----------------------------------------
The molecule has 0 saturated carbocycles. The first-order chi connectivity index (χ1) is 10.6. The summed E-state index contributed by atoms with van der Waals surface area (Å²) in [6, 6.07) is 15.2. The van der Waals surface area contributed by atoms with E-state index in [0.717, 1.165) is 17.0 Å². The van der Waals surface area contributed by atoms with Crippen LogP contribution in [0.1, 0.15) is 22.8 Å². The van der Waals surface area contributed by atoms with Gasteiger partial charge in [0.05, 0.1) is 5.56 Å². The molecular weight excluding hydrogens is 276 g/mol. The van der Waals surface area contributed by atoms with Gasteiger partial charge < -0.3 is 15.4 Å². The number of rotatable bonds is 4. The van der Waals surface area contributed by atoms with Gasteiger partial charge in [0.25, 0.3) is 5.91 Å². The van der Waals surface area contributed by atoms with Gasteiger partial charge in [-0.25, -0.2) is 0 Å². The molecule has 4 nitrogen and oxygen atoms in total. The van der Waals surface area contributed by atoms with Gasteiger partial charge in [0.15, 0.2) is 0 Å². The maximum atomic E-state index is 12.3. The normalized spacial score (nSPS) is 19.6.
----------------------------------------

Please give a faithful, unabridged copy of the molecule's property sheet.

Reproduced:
The molecule has 0 saturated carbocycles. The first-order chi connectivity index (χ1) is 10.6. The summed E-state index contributed by atoms with van der Waals surface area (Å²) in [6, 6.07) is 15.2. The van der Waals surface area contributed by atoms with E-state index in [0.717, 1.165) is 17.0 Å². The van der Waals surface area contributed by atoms with Crippen LogP contribution in [0.1, 0.15) is 22.8 Å². The van der Waals surface area contributed by atoms with Gasteiger partial charge in [0.05, 0.1) is 5.56 Å². The molecular weight excluding hydrogens is 276 g/mol. The van der Waals surface area contributed by atoms with Gasteiger partial charge < -0.3 is 15.4 Å². The number of rotatable bonds is 4. The van der Waals surface area contributed by atoms with Gasteiger partial charge in [0.25, 0.3) is 5.91 Å². The van der Waals surface area contributed by atoms with Gasteiger partial charge in [-0.25, -0.2) is 0 Å². The molecule has 4 nitrogen and oxygen atoms in total. The van der Waals surface area contributed by atoms with Gasteiger partial charge in [0.15, 0.2) is 0 Å². The maximum atomic E-state index is 12.3. The normalized spacial score (nSPS) is 19.6.